A new report from the Consumer Financial Protection Bureau shows that credit card history dominates the information in credit reports and that debt collection items generate the highest rate of disputes.
The CFPB released its report on the consumer experience with the three largest nationwide credit reporting companies: Equifax Information Services, LLC; Experian Information Solutions Inc.; and TransUnion LLC.
Equifax, Experian, and TransUnion each have more than 200 million files on consumers, and in a typical month, they receive updates from approximately 10,000 information “furnishers,” which are the entities that supply data on consumers, the CFPB said. The furnishers do this on more than 1.3 billion “trade lines,” which are individual information sources on a consumer report such as a consumer’s accounts for a car loan, mortgage loan, or credit card.
“Today’s study is another step toward bringing more clarity to the confusing world of credit reports. It will help educate regulators and consumers about how this important industry works,” said CFPB Director Richard Cordray in a statement. "If consumers know how these companies handle their credit histories, they can make better decisions on how to handle their financial lives."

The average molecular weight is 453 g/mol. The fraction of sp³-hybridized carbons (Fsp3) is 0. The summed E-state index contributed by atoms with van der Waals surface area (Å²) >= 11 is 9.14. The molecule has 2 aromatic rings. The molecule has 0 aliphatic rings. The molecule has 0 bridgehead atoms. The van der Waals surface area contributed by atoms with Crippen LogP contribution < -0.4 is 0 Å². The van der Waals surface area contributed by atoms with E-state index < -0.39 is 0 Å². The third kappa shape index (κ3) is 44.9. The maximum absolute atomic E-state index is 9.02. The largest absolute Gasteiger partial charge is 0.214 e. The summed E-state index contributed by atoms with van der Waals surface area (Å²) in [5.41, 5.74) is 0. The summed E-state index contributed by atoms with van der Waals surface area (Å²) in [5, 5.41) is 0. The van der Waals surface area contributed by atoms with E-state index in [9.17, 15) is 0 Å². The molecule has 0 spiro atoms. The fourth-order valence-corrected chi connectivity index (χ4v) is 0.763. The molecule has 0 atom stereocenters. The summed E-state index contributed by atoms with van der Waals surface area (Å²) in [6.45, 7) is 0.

Among the findings of the report are:
- More than half of the trade lines in the credit bureau databases are supplied by the credit card industry
- More than a third of disputes have to do with collections
- Fewer than one in five people obtain copies of their credit report each year
The CFPB also found that most information contained in credit reports comes from a few large companies. The top 10 data furnishers provide 57 percent of the trade lines coming into the credit reporting companies, while the top 50 furnishers provide 72 percent, and the top 100 furnishers provide 76 percent, the report found.
The federal agency also said that the credit reporting companies resolve an average of 15 percent of consumer's disputed items internally, without getting the data furnishers involved, while the remaining 85 percent are passed on to the furnishers.
Bryan Yurcan is associate editor for Bank Systems and Technology. He has worked in various editorial capacities for newspapers and magazines for the past 8 years. After beginning his career as a municipal and courts reporter for daily newspapers in upstate New York, Bryan has ... View Full Bio